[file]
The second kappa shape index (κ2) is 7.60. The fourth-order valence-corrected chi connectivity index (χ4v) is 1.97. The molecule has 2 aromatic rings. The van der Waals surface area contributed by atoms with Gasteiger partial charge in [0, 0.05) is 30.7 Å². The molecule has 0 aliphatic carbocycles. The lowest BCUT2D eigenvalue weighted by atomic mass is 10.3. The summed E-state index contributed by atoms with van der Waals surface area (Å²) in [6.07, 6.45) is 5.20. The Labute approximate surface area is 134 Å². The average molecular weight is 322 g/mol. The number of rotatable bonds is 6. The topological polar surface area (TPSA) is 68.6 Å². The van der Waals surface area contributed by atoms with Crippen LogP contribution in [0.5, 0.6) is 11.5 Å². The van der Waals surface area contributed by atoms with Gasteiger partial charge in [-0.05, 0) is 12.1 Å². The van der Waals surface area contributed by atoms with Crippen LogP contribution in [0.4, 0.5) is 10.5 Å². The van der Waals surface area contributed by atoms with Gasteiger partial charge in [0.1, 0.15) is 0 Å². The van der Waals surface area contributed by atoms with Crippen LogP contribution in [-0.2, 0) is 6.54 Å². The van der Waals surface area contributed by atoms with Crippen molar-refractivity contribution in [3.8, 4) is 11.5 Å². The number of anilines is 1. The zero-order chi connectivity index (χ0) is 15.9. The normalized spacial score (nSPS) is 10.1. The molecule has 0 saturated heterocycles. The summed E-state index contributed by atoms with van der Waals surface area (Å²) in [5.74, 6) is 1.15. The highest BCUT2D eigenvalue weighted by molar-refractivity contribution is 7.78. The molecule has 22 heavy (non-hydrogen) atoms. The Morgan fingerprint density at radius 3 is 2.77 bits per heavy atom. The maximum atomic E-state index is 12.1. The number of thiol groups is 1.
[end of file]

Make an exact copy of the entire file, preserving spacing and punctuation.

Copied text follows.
The second kappa shape index (κ2) is 7.60. The fourth-order valence-corrected chi connectivity index (χ4v) is 1.97. The molecule has 2 aromatic rings. The van der Waals surface area contributed by atoms with Gasteiger partial charge in [0, 0.05) is 30.7 Å². The molecule has 0 aliphatic carbocycles. The lowest BCUT2D eigenvalue weighted by atomic mass is 10.3. The summed E-state index contributed by atoms with van der Waals surface area (Å²) in [6.07, 6.45) is 5.20. The Labute approximate surface area is 134 Å². The average molecular weight is 322 g/mol. The number of rotatable bonds is 6. The topological polar surface area (TPSA) is 68.6 Å². The van der Waals surface area contributed by atoms with Crippen LogP contribution in [0.5, 0.6) is 11.5 Å². The van der Waals surface area contributed by atoms with Gasteiger partial charge in [-0.05, 0) is 12.1 Å². The van der Waals surface area contributed by atoms with Crippen LogP contribution in [0.4, 0.5) is 10.5 Å². The van der Waals surface area contributed by atoms with Gasteiger partial charge in [0.1, 0.15) is 0 Å². The van der Waals surface area contributed by atoms with Crippen LogP contribution in [-0.2, 0) is 6.54 Å². The van der Waals surface area contributed by atoms with Crippen molar-refractivity contribution in [3.8, 4) is 11.5 Å². The number of anilines is 1. The zero-order chi connectivity index (χ0) is 15.9. The normalized spacial score (nSPS) is 10.1. The molecule has 0 saturated heterocycles. The summed E-state index contributed by atoms with van der Waals surface area (Å²) in [5.74, 6) is 1.15. The highest BCUT2D eigenvalue weighted by molar-refractivity contribution is 7.78. The molecule has 22 heavy (non-hydrogen) atoms. The Morgan fingerprint density at radius 3 is 2.77 bits per heavy atom. The maximum atomic E-state index is 12.1. The number of thiol groups is 1.